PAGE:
Common Homeowner Questions About Leaks And Pipe Repair

As a homeowner, you probably hope that you never have a pipe leak. But realistically, this is something you are likely to face at some point in your homeownership. Pipes are not impervious to damage; they do develop leaks from time to time. When this happens, you should call a plumber for repairs. They'll handle the actual work of repairing the pipe, but you, as a homeowner, might still have some questions about this process. Check out the answers below.

How will the plumber find the leak?

If you see water dripping and suspect you have a leak — but you don't know where that leak is — that will be up to your plumber to find out. There are a couple of methods they can use. Some plumbers have cameras that they send down the inside of pipes to find leaks. Others use pressure detection units. They run the pressure detector over the length of the pipe, and it shows a drop in pressure where the leak is located.

What is sleeving?

If your plumber tells you that they are going to sleeve your pipe, this means the plan is to repair the leak without removing the damaged section of pipe. Instead, they are going to send a plastic or vinyl sleeve down the center of the pipe. This sleeve will expand to fit securely against the inside of the pipe. It will prevent water from coming into contact with the pipe itself in that area, thereby preventing any more water loss through the leak.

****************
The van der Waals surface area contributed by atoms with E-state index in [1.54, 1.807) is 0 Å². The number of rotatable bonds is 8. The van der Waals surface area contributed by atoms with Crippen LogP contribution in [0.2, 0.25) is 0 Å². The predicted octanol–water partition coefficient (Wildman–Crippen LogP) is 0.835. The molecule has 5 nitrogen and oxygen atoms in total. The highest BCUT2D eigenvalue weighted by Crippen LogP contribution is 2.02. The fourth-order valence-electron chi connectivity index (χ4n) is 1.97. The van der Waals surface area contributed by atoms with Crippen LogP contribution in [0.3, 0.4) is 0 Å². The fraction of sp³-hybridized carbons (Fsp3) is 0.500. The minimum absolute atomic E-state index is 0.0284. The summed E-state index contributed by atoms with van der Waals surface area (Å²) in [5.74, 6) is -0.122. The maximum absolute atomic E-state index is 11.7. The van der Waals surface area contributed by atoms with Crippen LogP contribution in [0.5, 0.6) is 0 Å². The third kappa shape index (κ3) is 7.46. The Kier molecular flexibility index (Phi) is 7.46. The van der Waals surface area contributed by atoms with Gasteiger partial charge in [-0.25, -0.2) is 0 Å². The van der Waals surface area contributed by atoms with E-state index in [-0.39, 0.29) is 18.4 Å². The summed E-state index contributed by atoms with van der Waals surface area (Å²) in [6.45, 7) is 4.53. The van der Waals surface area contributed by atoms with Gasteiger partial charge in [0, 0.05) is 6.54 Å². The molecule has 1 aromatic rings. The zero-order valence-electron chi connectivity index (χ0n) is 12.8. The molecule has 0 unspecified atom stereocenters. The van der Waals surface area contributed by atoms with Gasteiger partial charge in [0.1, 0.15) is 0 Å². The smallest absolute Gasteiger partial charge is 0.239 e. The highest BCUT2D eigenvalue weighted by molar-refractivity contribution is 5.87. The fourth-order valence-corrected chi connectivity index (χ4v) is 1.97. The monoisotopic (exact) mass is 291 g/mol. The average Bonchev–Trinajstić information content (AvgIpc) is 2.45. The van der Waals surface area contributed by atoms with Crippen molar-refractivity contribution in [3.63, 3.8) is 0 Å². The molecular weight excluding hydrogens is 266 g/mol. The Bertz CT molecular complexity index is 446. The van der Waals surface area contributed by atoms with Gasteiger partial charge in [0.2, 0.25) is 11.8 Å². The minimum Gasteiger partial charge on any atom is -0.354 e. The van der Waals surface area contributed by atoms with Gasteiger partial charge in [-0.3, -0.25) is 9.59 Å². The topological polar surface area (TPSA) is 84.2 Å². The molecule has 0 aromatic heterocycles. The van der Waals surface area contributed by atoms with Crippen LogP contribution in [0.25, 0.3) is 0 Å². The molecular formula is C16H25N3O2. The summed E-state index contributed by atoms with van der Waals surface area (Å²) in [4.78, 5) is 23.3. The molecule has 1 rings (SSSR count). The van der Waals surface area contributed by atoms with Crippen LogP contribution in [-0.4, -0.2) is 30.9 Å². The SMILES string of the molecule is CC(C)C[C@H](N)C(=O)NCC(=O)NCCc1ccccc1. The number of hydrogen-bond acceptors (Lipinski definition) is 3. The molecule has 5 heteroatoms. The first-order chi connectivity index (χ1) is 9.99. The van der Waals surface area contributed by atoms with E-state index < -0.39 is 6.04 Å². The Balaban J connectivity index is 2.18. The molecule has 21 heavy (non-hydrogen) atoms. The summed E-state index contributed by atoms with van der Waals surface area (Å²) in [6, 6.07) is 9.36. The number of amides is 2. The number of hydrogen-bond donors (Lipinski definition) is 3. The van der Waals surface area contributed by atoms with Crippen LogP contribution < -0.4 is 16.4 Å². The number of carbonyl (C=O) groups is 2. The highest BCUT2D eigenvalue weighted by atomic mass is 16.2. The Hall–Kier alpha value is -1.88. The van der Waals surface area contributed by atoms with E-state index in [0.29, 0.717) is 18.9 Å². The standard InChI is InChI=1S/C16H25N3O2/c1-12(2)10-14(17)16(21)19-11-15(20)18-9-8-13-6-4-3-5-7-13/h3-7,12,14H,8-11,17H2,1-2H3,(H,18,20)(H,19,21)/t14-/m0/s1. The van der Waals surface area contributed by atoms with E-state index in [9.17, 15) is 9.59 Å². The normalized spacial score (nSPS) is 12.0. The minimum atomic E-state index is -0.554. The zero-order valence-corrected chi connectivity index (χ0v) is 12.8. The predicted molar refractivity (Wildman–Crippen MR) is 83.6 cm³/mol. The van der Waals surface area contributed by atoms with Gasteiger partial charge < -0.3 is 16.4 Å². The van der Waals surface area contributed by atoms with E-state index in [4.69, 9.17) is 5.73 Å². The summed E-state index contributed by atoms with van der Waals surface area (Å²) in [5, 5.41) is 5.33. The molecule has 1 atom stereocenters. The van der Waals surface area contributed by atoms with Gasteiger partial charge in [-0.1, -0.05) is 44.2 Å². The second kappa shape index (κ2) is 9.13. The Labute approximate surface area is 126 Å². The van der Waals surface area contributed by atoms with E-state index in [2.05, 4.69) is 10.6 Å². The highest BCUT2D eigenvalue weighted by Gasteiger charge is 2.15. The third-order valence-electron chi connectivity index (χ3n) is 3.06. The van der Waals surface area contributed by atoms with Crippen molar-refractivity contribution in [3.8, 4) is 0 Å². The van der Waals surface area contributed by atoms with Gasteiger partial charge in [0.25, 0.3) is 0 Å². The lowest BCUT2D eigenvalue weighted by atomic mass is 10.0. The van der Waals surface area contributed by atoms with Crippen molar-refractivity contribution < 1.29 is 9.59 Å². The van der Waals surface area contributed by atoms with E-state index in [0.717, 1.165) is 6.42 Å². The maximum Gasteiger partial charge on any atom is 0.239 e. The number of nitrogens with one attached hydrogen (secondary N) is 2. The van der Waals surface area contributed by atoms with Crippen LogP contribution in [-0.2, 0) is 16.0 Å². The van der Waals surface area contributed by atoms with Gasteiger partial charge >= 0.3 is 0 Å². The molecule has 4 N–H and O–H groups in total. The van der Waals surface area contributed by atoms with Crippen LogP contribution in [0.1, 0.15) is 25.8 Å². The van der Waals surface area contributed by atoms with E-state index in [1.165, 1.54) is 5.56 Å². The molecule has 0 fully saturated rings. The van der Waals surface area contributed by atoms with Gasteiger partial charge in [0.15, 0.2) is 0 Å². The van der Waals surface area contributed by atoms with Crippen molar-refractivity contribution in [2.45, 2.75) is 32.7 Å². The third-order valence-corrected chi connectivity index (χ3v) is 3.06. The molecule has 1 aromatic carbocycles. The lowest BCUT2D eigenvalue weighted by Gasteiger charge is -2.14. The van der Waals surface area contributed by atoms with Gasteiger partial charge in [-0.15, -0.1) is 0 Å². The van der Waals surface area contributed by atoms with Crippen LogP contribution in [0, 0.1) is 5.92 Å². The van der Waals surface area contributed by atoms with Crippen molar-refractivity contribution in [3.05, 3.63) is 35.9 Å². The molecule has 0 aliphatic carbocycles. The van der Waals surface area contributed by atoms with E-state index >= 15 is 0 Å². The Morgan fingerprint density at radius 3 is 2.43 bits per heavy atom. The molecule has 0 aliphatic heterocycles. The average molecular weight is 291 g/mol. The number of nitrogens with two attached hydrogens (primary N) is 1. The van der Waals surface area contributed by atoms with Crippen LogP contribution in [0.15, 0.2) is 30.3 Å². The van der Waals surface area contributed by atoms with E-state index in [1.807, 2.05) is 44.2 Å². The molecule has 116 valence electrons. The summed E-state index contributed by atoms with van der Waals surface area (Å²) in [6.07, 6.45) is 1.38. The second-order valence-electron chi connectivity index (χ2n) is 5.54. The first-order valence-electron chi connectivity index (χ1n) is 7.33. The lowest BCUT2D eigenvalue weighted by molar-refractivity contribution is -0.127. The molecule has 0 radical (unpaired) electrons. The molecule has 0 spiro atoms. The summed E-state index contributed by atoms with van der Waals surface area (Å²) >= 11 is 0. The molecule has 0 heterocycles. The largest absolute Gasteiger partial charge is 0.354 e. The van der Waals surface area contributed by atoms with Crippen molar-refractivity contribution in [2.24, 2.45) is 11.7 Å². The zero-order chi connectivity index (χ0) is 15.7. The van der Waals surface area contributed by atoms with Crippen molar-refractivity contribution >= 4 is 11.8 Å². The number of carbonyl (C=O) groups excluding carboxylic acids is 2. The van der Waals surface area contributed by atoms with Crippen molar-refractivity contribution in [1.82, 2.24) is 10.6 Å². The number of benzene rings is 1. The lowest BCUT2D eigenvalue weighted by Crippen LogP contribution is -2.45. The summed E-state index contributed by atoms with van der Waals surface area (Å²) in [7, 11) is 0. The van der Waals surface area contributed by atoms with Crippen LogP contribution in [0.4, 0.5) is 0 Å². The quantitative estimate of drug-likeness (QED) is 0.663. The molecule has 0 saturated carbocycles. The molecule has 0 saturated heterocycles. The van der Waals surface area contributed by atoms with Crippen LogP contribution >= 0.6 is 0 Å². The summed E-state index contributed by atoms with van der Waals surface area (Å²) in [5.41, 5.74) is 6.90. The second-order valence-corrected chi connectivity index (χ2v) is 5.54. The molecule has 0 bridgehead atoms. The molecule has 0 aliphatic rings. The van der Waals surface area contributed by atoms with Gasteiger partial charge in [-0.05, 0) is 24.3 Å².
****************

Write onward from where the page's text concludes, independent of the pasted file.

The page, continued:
Does the plumber have to replace pipes with the same material?

If your plumber decides that the best approach is to replace the damaged, leaky section of pipe, then they will generally opt to do so with the same materials that the rest of your pipes are made from. For instance, if you have copper pipes, they will replace the damaged section with copper. This is important as it ensures compatibility between the sections of pipe. Sometimes homeowners want plumbers to use PVC or PEX to replace more expensive copper piping, but this could just lead to an increased risk of leaks where the two materials come together, so it is best avoided.

With these questions answered, you should have a better sense of what your plumber is doing when they repair your leaky pipes. Talk to your plumber if you have any additional questions about pipe repair.

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A Job for the Ages: Plumbers

Plumbers have been around for as long as homes have had running water. And do you know what? They'll be around for many, many more years to come. Plumbing is not a job that can easily be outsourced or done remotely. Your plumber can't exactly install your shower or fix your toilet unless they are in your actual home. Keep this in mind if you are ever looking for a job that can be done in-person. We'll share some more about plumbers on this blog, and we encourage you to read what we have to say, even if you just have a tiny interest in this field.